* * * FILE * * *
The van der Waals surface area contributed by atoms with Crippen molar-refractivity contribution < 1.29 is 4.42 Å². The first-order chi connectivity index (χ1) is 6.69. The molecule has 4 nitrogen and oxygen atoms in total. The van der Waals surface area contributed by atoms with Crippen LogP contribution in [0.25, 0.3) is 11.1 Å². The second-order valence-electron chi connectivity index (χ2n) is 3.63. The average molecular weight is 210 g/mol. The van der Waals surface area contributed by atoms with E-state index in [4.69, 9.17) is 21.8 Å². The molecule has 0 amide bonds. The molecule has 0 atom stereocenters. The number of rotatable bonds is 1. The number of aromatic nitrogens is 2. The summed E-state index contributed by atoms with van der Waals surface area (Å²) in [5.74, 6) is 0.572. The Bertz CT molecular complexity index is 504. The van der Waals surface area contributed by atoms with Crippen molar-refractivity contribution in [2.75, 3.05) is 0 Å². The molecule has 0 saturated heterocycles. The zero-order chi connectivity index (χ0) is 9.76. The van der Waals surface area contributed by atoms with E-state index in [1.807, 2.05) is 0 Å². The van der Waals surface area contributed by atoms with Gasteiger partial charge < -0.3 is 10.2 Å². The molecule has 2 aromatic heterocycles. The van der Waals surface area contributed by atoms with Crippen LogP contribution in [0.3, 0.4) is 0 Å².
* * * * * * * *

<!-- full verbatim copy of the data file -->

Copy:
The van der Waals surface area contributed by atoms with Crippen molar-refractivity contribution < 1.29 is 4.42 Å². The first-order chi connectivity index (χ1) is 6.69. The molecule has 4 nitrogen and oxygen atoms in total. The van der Waals surface area contributed by atoms with Crippen LogP contribution in [0.25, 0.3) is 11.1 Å². The second-order valence-electron chi connectivity index (χ2n) is 3.63. The average molecular weight is 210 g/mol. The van der Waals surface area contributed by atoms with E-state index in [4.69, 9.17) is 21.8 Å². The molecule has 0 amide bonds. The molecule has 0 atom stereocenters. The number of rotatable bonds is 1. The number of aromatic nitrogens is 2. The summed E-state index contributed by atoms with van der Waals surface area (Å²) in [5.74, 6) is 0.572. The Bertz CT molecular complexity index is 504. The van der Waals surface area contributed by atoms with Crippen molar-refractivity contribution in [2.75, 3.05) is 0 Å². The molecule has 0 saturated heterocycles. The zero-order chi connectivity index (χ0) is 9.76. The van der Waals surface area contributed by atoms with E-state index in [1.807, 2.05) is 0 Å². The van der Waals surface area contributed by atoms with Gasteiger partial charge < -0.3 is 10.2 Å². The molecule has 2 aromatic heterocycles. The van der Waals surface area contributed by atoms with Crippen LogP contribution in [0.3, 0.4) is 0 Å².